Believe it or not, we at Civilized actually read Playboy for the articles - especially the June issue that includes an essay on the state of D.A.R.E., the advocacy group dedicated to keeping marijuana and other drugs away from kids.

D.A.R.E. (which stands for Drug Abuse Resistance Education) was founded in 1983 during the heyday of President Ronald Reagan's intensification of Nixon's War on Drugs.

But now that Colorado and other states are experimenting with marijuana legalization as a way to keep cannabis away from children, D.A.R.E.'s role is shifting too. In some places, marijuana is being dropped from the curriculum because the group can't offer a consistent message.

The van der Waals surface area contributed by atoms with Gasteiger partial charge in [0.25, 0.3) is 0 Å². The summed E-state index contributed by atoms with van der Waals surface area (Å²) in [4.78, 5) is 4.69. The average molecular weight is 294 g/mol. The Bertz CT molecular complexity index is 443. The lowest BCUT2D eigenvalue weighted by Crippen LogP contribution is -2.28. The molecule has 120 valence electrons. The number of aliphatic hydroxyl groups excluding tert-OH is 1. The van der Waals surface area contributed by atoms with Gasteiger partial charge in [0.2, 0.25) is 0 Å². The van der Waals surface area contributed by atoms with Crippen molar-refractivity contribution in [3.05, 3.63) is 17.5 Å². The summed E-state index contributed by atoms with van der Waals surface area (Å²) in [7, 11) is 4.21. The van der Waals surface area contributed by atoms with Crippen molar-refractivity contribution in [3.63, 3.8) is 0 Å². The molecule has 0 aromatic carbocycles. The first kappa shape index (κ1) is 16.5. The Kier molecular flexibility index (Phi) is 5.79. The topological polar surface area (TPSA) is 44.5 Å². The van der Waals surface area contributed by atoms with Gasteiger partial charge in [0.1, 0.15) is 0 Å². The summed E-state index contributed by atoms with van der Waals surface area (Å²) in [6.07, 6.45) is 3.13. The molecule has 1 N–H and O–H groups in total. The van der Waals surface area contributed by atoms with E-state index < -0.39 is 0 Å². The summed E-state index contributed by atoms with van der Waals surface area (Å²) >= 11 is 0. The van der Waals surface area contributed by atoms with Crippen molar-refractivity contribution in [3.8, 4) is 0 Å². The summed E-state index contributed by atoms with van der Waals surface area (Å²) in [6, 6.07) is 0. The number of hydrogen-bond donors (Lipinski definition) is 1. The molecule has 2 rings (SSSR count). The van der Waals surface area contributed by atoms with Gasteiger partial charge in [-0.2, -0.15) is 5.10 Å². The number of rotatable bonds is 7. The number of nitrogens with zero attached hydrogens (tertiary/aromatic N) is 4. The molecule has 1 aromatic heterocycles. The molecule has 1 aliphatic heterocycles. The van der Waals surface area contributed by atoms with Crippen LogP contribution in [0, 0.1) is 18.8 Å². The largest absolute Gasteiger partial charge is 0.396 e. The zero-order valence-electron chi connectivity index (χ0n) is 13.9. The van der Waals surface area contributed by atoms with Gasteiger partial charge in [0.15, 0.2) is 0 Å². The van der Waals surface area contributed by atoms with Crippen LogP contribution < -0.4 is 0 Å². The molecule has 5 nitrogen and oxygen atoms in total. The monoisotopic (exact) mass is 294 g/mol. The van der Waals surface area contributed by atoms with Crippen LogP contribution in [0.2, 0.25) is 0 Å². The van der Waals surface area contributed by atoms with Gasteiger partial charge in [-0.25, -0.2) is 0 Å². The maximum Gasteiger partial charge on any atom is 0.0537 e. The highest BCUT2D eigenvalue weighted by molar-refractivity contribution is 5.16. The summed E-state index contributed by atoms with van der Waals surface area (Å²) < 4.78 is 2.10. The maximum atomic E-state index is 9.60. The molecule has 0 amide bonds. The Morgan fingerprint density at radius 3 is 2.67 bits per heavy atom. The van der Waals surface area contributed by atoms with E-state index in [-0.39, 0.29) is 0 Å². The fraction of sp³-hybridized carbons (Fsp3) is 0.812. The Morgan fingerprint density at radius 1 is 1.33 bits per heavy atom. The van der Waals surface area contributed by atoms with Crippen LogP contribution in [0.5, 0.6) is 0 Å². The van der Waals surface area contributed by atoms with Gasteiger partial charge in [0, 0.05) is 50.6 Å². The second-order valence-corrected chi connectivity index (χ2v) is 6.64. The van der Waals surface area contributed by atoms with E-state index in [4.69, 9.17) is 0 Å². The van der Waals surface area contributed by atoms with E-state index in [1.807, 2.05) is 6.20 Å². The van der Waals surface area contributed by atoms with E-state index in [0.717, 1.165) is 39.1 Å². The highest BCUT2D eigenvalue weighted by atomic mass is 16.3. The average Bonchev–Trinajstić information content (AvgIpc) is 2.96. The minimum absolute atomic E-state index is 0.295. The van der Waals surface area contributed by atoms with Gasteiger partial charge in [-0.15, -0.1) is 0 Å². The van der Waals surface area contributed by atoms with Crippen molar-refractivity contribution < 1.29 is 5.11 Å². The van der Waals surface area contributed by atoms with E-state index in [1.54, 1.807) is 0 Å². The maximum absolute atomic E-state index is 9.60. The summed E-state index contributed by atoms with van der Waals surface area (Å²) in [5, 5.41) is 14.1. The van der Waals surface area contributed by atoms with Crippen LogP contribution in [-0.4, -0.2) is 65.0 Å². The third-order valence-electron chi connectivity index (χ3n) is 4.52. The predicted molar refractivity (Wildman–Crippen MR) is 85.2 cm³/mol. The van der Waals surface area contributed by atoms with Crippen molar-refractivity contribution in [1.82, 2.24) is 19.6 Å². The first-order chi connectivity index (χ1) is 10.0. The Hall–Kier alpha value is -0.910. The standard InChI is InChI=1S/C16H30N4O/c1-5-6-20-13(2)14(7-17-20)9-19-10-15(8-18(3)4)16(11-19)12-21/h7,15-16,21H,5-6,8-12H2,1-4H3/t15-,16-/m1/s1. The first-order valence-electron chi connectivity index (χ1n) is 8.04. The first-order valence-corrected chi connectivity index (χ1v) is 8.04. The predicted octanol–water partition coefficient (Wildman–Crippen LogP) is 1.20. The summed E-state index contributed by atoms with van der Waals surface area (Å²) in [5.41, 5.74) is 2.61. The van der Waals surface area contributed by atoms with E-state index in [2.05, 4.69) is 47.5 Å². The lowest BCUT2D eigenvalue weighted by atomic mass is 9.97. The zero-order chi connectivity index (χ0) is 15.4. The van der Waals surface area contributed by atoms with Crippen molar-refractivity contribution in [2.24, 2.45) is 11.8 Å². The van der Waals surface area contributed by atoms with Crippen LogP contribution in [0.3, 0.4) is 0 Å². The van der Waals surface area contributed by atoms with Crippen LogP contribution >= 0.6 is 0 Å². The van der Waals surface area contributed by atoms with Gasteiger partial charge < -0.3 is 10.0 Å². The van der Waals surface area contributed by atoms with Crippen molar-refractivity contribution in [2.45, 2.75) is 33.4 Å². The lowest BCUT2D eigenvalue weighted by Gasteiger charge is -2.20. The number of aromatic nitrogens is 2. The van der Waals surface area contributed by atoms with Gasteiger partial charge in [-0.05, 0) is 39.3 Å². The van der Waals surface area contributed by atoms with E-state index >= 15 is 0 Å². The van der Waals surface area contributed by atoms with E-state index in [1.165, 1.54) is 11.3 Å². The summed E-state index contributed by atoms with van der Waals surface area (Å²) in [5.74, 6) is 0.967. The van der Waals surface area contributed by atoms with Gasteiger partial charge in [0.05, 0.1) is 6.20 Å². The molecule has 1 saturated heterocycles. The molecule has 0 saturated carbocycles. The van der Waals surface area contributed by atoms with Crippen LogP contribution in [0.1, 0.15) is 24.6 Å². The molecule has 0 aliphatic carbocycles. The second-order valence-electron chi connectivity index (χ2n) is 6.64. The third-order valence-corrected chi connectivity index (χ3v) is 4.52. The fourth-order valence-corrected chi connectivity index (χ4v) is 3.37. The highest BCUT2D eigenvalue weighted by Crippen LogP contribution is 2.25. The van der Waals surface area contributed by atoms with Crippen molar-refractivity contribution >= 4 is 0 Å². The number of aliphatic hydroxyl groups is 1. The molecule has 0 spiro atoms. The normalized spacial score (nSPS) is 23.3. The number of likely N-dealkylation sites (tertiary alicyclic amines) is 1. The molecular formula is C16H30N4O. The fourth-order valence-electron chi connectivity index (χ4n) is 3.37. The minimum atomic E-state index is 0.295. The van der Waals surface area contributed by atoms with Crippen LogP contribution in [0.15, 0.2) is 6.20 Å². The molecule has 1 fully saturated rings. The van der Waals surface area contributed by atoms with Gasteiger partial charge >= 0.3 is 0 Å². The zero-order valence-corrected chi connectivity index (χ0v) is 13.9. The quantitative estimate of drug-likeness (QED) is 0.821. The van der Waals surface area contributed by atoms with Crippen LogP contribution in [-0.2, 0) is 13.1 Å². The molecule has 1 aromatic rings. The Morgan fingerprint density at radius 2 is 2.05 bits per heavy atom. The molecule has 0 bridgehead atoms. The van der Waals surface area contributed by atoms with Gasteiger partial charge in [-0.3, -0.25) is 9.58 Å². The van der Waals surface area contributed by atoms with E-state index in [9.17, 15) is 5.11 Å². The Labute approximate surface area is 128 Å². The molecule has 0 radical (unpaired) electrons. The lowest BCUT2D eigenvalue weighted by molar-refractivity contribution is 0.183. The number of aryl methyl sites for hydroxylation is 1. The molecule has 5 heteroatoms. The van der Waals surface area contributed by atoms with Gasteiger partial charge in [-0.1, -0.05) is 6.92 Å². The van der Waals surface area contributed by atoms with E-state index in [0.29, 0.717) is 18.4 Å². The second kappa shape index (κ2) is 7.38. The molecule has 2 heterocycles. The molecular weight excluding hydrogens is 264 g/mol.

"When we create a curriculum, we have to create one that fits all geographic areas," D.A.R.E.'s Regional Director Scott Gilliam told Playboy. "With all the controversy and changes within the marijuana arena, we had to leave marijuana out - we couldn't teach the same thing in Colorado that's being taught in some small community in Utah."

Gilliam added that police officers representing D.A.R.E. are instructed not to bring up marijuana when talking to children. But if the kids ask about it, the reps focus on addressing the effects cannabis can have on the developing mind, rather than wading into the murky state of the drug's legality in America.

But the program itself is also going through growing pains. In February 2016, the group caused confusion by making contradictory remarks about whether or not they considered marijuana a gateway drug that leads to abusing harder substances like cocaine and heroin.